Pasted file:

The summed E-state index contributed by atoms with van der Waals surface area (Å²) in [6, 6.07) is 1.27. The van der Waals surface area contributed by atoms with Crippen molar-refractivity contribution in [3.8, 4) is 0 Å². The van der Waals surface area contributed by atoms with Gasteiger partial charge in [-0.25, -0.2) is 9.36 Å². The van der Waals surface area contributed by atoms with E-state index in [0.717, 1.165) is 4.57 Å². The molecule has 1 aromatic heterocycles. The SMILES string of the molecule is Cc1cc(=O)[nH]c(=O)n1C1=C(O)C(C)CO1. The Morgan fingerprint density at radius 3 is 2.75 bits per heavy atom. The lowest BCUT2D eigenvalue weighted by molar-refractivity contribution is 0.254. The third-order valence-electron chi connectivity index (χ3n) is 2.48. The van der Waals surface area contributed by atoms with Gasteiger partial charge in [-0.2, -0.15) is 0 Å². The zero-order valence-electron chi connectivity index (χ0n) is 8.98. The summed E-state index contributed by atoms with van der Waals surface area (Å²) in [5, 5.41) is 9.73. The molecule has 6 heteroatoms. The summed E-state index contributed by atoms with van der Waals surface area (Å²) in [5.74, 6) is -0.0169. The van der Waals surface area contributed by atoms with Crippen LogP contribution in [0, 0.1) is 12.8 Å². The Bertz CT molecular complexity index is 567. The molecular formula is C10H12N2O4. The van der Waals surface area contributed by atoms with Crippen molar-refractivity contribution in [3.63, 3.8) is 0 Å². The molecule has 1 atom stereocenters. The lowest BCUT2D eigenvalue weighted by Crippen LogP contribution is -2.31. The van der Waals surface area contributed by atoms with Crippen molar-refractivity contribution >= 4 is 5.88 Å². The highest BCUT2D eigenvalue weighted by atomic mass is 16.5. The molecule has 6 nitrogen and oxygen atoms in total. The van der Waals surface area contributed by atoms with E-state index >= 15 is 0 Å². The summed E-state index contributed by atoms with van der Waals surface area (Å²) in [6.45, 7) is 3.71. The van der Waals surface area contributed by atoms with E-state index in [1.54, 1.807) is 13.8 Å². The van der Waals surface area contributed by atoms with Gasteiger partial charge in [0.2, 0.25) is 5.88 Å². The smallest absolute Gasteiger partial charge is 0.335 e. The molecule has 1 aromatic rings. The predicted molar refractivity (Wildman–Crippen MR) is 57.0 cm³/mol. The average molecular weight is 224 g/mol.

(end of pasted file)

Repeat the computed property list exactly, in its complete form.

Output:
The summed E-state index contributed by atoms with van der Waals surface area (Å²) in [6, 6.07) is 1.27. The van der Waals surface area contributed by atoms with Crippen molar-refractivity contribution in [3.8, 4) is 0 Å². The van der Waals surface area contributed by atoms with Gasteiger partial charge in [-0.25, -0.2) is 9.36 Å². The van der Waals surface area contributed by atoms with E-state index in [0.717, 1.165) is 4.57 Å². The molecule has 1 aromatic heterocycles. The SMILES string of the molecule is Cc1cc(=O)[nH]c(=O)n1C1=C(O)C(C)CO1. The Morgan fingerprint density at radius 3 is 2.75 bits per heavy atom. The lowest BCUT2D eigenvalue weighted by molar-refractivity contribution is 0.254. The third-order valence-electron chi connectivity index (χ3n) is 2.48. The van der Waals surface area contributed by atoms with Gasteiger partial charge in [-0.2, -0.15) is 0 Å². The zero-order valence-electron chi connectivity index (χ0n) is 8.98. The summed E-state index contributed by atoms with van der Waals surface area (Å²) in [5, 5.41) is 9.73. The molecule has 6 heteroatoms. The summed E-state index contributed by atoms with van der Waals surface area (Å²) in [5.74, 6) is -0.0169. The van der Waals surface area contributed by atoms with Crippen LogP contribution in [0, 0.1) is 12.8 Å². The Bertz CT molecular complexity index is 567. The molecular formula is C10H12N2O4. The van der Waals surface area contributed by atoms with Crippen molar-refractivity contribution in [3.63, 3.8) is 0 Å². The molecule has 1 atom stereocenters. The lowest BCUT2D eigenvalue weighted by Crippen LogP contribution is -2.31. The van der Waals surface area contributed by atoms with Crippen molar-refractivity contribution >= 4 is 5.88 Å². The highest BCUT2D eigenvalue weighted by atomic mass is 16.5. The molecule has 6 nitrogen and oxygen atoms in total. The van der Waals surface area contributed by atoms with E-state index >= 15 is 0 Å². The summed E-state index contributed by atoms with van der Waals surface area (Å²) in [6.45, 7) is 3.71. The van der Waals surface area contributed by atoms with E-state index in [1.54, 1.807) is 13.8 Å². The van der Waals surface area contributed by atoms with Gasteiger partial charge in [0.2, 0.25) is 5.88 Å². The smallest absolute Gasteiger partial charge is 0.335 e. The molecule has 1 aromatic rings. The predicted molar refractivity (Wildman–Crippen MR) is 57.0 cm³/mol. The average molecular weight is 224 g/mol.